Understanding perimenopause for ourselves and our patients
by Kelli Swanson Jaecks, RDH, MA
Sweat soaked sheets. Sweat beading on my brow and breasts. Sweat running in rivers through the valleys of my flesh. I woke, drenched in sweat and hotter than hell. It had started, the unwanted signs and symptoms of the female body aging. The night sweats came with the smallest touch from my husband, as small as his toe brushing my leg. They came unbidden, while I lay there blissfully sleeping, touching nothing but my pillow and sheets. This was the most prevalent sign that I was entering the land of perimenopause, the sweats screamed that change was coming, change was upon me.
Our culture today is rife with negative connotations of menopausal women. Women often use this time of life as an excuse to be a witch and leave burned corpses in their wake as they lose all emotional control. Or some women shut themselves off from others, becoming depressed over their various symptoms. Those around them often walk on eggshells for fear of a hormonal explosion. Not only do women feel like “hormone hostages,” their loved ones do too! While we cannot stop the changes, we can learn to effectively manage them and celebrate the new era we are entering!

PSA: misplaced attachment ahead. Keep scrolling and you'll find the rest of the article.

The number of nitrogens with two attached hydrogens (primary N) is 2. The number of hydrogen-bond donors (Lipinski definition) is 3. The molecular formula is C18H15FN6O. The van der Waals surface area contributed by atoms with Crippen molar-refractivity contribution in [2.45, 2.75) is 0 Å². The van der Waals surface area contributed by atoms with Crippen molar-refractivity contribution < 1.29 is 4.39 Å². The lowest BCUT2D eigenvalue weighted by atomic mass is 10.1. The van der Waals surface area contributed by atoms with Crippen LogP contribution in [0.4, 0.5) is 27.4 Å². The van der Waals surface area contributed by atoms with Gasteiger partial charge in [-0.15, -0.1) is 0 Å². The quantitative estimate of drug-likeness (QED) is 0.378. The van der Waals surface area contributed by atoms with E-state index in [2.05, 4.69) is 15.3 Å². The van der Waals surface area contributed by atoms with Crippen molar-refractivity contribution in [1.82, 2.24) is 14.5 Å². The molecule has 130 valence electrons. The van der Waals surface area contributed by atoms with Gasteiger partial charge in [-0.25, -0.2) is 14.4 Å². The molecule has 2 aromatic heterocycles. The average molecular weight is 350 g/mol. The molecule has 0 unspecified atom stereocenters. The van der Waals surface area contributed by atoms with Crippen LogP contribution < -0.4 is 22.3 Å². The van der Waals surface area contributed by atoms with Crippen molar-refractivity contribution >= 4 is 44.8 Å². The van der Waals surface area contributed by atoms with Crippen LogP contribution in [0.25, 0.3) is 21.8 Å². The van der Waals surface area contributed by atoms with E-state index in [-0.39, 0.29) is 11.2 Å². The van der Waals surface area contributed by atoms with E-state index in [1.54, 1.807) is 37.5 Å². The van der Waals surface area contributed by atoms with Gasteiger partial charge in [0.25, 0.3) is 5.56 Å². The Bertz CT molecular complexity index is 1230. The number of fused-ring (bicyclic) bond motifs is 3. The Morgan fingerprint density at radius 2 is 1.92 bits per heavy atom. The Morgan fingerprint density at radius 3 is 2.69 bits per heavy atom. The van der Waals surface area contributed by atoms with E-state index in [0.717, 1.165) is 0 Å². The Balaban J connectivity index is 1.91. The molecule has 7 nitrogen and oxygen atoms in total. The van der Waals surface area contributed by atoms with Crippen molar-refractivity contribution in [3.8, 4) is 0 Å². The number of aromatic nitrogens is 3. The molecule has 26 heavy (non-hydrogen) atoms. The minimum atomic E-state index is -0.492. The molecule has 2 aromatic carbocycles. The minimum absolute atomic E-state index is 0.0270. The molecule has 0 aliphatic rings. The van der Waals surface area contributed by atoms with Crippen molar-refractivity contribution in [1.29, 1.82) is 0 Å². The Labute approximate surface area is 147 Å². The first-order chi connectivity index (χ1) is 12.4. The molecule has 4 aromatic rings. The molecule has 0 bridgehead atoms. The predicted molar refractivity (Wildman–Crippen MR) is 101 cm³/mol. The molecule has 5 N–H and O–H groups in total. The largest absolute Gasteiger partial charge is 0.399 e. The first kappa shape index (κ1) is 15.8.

In order to cope positively with hormonal changes, it helps to understand what's happening with your body. Perimenopause is that time all women pass through on their way to full menopause and life after periods. It usually begins somewhere in the mid–40s, with symptoms occurring in various ways and degrees. Each body passes through a little differently, depending on many factors, including genetics and lifestyle. We often hear women say, “I'm going through menopause”; however, menopause itself is only one day. Menopause is the day you haven't had a period for 12 months in a row.1 One is not in menopause, but is either perimenopausal or postmenopausal. The average age of menopause is 51.2
Perimenopause and menopause are normal states of natural aging, and are caused by the decline of ovarian function. The androgen hormones estrogen, progesterone, and testosterone fluctuate and decrease as we age.3
Signs and symptoms of perimenopause